Like anyone that has worked in the IT industry for as long as I have, I’ve encountered my fair share of horror stories (or learning opportunities, as we later learned to call them), where technology lets you down or behaves in completely unforeseen ways, with highly stressful consequences.
One of my all-time favourite examples of this (although it didn’t feel like it at the time) involved Santa Claus, of all people, and having told the story in person so many times, I finally found the time to write it down (just in time for Christmas) in all its glorious detail.
Full credit goes to Evan Shortiss and Philip Hayes (who lived through this with us) for helping to tell the story in this format, with Evan devising the article title and Philip providing the technical accuracy to back it up. So here goes…
A Christmas Tale
It was 23 December 2011 and the hardworking staff at our startup company, which was punching above its weight in the mobile applications and cloud space at the time, were on the wind down to a well deserved Christmas break after a very busy and successful year.
‘Twas two nights before Christmas, when all through the house, not an engineer was stirring, not even their mouse…
As their Cloud Operations team had done their due diligence and introduced a platform change freeze the week before (notifying customers accordingly and finalising a support crew that could assist if any issues arose during the holidays, which rarely happened anyway), most of the staff has already started their holidays in the days before, so the office was pretty calm and quiet.
One of our larger profile customers at the time ran the local national airport and were using a custom solution powered by our platform to provide flight information and other services to airport customers. Their solution comprised a publicly available, cross-platform mobile app with a cloud-based, Node.js backend that integrated with some of their own backend systems, parsing data that was delivered via a message queue and storing it in a local cache.
Then, suddenly, the phone rang…
The customer’s mobile app had just stopped working on the busiest day of the year, leaving thousands of passengers virtually stranded, with no up-to-date flight information. Nothing had changed, though; we were in a change freeze and this same application had been operating flawlessly for months, processing hundreds of thousands of messages without issue. This was quickly verified by the dutiful support crew who confirmed that no changes had been made to the front-end or back-end of the application, and yet the mobile app continued to fail.
In the hours that followed, long into the evening that was, almost every engineer in the company was summoned back from holidays to help get to the root cause of this issue, with stress levels on the increase and patience declining fast. There was also no sign of anyone that looked even remotely like Hans Gruber to blame for the drama that ensued 🙂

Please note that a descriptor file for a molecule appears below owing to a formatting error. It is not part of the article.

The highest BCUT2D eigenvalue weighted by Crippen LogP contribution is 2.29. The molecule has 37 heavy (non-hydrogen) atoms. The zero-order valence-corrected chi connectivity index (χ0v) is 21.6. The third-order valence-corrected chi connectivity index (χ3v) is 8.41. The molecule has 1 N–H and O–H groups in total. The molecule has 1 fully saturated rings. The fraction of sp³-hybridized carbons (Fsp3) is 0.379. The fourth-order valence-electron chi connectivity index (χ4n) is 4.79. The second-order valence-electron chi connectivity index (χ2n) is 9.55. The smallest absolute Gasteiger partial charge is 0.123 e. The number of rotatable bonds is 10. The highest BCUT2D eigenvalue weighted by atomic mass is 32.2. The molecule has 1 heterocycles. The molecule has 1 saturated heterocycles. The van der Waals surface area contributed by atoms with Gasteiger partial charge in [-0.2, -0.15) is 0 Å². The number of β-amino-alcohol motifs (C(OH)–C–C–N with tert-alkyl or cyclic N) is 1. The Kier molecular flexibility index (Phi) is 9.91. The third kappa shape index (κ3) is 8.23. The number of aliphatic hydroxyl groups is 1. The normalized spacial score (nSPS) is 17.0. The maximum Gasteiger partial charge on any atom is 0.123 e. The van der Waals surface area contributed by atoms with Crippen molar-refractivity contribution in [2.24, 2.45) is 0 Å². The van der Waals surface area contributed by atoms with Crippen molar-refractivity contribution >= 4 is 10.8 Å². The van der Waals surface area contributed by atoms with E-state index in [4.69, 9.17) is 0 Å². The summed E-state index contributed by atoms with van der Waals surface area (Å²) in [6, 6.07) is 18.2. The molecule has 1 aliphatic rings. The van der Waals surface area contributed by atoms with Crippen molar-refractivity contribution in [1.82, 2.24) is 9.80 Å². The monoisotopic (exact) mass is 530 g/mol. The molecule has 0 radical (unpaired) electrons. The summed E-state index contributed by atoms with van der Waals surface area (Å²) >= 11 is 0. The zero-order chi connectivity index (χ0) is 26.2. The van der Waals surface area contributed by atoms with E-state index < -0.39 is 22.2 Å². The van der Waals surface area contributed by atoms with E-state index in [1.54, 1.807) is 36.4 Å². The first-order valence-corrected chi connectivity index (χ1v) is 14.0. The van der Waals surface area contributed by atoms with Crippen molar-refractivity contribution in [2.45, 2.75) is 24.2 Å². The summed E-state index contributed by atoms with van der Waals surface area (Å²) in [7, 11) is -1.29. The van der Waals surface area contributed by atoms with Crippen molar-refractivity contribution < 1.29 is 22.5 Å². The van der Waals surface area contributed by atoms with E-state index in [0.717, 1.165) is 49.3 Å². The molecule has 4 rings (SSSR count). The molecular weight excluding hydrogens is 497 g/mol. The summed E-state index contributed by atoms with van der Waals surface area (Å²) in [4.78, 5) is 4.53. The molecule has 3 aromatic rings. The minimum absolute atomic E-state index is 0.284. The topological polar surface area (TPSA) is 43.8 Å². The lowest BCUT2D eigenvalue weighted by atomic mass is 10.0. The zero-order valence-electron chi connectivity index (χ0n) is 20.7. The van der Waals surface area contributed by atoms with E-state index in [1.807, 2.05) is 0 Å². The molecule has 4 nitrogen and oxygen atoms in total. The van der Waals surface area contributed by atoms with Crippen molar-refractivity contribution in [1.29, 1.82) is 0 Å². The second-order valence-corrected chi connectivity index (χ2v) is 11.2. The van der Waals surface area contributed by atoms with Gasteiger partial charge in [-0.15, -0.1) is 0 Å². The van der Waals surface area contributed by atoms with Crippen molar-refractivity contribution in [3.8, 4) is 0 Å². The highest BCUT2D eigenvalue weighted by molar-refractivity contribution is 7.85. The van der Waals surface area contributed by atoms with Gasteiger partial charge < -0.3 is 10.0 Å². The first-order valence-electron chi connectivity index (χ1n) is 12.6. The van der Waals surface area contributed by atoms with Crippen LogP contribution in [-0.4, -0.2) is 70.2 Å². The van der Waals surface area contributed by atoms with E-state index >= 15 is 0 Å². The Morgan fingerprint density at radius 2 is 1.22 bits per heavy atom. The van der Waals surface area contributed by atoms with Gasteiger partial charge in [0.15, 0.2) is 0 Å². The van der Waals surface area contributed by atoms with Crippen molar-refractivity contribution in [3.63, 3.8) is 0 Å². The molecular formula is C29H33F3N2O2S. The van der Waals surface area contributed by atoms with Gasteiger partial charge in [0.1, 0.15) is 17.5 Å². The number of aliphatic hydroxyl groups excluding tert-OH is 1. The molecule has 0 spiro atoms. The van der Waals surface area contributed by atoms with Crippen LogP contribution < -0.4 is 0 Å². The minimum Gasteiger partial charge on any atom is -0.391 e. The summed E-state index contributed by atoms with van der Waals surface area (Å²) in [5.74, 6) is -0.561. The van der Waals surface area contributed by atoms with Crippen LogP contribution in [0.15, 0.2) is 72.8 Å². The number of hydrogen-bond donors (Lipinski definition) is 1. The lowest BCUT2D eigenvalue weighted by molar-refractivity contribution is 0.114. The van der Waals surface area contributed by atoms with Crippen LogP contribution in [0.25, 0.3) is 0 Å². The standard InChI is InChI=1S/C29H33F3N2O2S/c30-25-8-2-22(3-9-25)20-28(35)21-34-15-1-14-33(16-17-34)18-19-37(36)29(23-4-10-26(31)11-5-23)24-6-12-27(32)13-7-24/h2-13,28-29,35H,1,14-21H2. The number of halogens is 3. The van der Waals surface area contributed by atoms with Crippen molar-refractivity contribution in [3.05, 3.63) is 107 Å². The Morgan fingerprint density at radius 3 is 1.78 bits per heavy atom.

Some time later, one of the engineers discovered (via some system logs) that some of the code responsible for parsing messages from the customer’s backend systems was throwing errors. Specifically, the code that mapped airline (ICAO) codes to human readable airline names had a hardcoded table with predefined entries, supporting only the entries in that table and generating errors for anything else it encountered.
Having verified that there was, in fact, decent error handling in place for the code segment in question, this still did not explain why the backend application was still crashing continuously. A few more hours passed and attention turned to the actual data being sent by the customer’s messaging system. It was not the only remaining variable in the entire equation at hand.
And then, suddenly, there it was, staring us in our (now very red) faces. Santa was on his way!
It turns out that, through their inner child and the goodness of their hearts, and in keeping with what had become an annual tradition, the airport IT staff had injected a fake flight (by Santa Airlines) into the arrivals messaging queue. However, the associated airline code (SAN) was not in the table of predefined entries in the backend application, so was generating an error.
However, cruelly, it then transpired that while the error was being caught and handled, there was a small bug in the error handling routine which was preventing the application from processing subsequent messages, ultimately causing it to crash, over and over again.
So, in the end, the addition of a fake flight to bring some festive cheer to airport customers and their families exposed a hidden bug in our application, which “sleighed” our backend!
No matter how reliable you believe your data is, or how long your application has been running without issue, edge cases will still happen. A simple unit test would have caught the bug described above and prevented this high profile system from failing at one of the busiest times of the year, causing enormous amounts of stress to everyone involved.